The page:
Responses to Aprikalim
Aprikalim produced dilatation of the basilar artery in saline-treated WKY (Fig 1⇓). Dilator responses to aprikalim in WKY after SAH and in saline-treated WKY were not statistically significant (Fig 1⇓).
Dilator responses of the basilar artery to aprikalim of saline-treated SHRSP (Fig 1⇑) were not statistically different from those of saline-treated WKY (Fig 1⇑; P=.06 for 10−6 mol/L aprikalim in saline-treated WKY versus saline-treated SHRSP). Dilator responses of the basilar artery to aprikalim were markedly augmented in SHRSP after SAH (Fig 1⇑) and were not significantly different from responses in either WKY group. In two blood-injected SHRSP, glibenclamide (10−6 mol/L) had no effect on basilar artery diameter and inhibited dilator responses to 10−6 mol/L aprikalim by more than 60% (data not shown).
Responses to Papaverine
Papaverine produced dilatation of the basilar artery in saline-treated WKY (Fig 2⇓). After SAH in WKY, responses of the basilar artery to papaverine were not different than in saline-injected WKY (Fig 2⇓).
Papaverine produced dilatation of the basilar artery in saline-treated SHRSP (Fig 2⇑). After SAH in SHRSP, responses of the basilar artery to papaverine were not different than in saline-injected SHRSP (Fig 2⇑). There was no difference between all groups in the response of the basilar artery to papaverine (Fig 2⇑).
The major new finding in the present study is that dilatation of the basilar artery in response to activation of ATP-sensitive K+ channels by aprikalim is markedly augmented in chronically hypertensive rats after injection of blood into the cisterna magna. Dilatation of the basilar artery to papaverine was unaffected by injection of blood in either WKY or SHRSP, which suggests that augmentation of vasodilatation to aprikalim after injection of blood in SHRSP is selective.
Effect of SAH on Cerebral Dilatation
Aprikalim produces relaxation of cerebral vessels.7 16 19 20 In the present study, dilator responses of the basilar artery to aprikalim in WKY were preserved after SAH. Surprisingly, vasodilator responses to aprikalim were markedly augmented in SHRSP after SAH. Aprikalim dilates the basilar artery through activation of ATP-sensitive K+ channels.7 16 19 Cerebral vasodilatation in response to aprikalim is inhibited by glibenclamide, an inhibitor of ATP-sensitive K+ channels,7 19 but not by iberiotoxin,20 which inhibits calcium-activated K+ channels. Glibenclamide inhibits vasodilatation in response to aprikalim after SAH,7 which indicates that augmented dilator responses to aprikalim after SAH are mediated by ATP-sensitive K+ channels.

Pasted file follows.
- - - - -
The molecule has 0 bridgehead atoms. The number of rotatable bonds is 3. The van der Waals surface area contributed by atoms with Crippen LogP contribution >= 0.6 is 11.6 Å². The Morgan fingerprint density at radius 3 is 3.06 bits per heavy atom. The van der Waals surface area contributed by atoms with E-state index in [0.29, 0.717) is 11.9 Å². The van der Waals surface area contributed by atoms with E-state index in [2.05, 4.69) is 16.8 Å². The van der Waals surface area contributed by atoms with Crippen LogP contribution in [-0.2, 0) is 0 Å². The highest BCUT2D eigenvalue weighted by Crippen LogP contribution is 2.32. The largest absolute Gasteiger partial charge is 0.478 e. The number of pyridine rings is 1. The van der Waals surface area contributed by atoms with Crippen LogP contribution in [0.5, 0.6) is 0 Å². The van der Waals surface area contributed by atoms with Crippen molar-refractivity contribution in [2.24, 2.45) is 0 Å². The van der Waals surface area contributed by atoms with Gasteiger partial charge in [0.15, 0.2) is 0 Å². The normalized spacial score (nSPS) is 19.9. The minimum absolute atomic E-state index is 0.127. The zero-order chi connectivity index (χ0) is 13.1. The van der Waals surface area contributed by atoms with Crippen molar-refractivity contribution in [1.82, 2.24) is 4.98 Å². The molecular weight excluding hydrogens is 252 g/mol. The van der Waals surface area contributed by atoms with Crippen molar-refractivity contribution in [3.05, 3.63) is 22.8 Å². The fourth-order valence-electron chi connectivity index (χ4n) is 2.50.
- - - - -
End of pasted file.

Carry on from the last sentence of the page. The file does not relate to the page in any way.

The mechanism that accounts for enhanced vasodilatation in response to activation of ATP-sensitive K+ channels after SAH in SHRSP is not clear. Increased dilatation in response to activation of ATP-sensitive K+ channels after SAH may be related in part to depolarization of cerebral vascular muscle. Changes in responsiveness of the basilar artery after SAH were observed in the absence of vasospasm in the present study, which suggests that vessels were not significantly depolarized. Hence, we have observed marked alterations in dilator mechanisms of the basilar artery after SAH in SHRSP that are not an indirect effect that is related to increased vasoconstrictor tone.
In rats, intracisternal injection of 0.3 to 0.5 mL of blood produces an extensive thrombus over the ventral brain surface within 1 hour.7 Consistent with our previous findings7 and those of others21 in rats, we found that minimal or no thrombus was visible over the basilar artery 2 days after a single injection of blood. In some WKY and SHRSP in which blood had been injected, the CSF was still red when the dura was opened. We do not know the duration that blood remained in contact with the basilar artery before clot lysis, but it seems likely that there was prolonged exposure of the basilar artery to blood or blood components in the CSF.
Several substances are present in CSF after SAH that may contribute to changes in responses of the basilar artery after exposure to blood. For example, oxyhemoglobin from lysed red blood cells may penetrate the walls of cerebral arteries after SAH.22 Oxygen radicals produced from oxyhemoglobin23 and bilirubin (a breakdown product)24 may alter both constrictor and dilator responses of cerebral arteries. To our knowledge, effects of blood components on expression and function of K+ channels in brain arteries have not been reported, but some of these blood components could contribute to augmented dilator response of the basilar artery to aprikalim.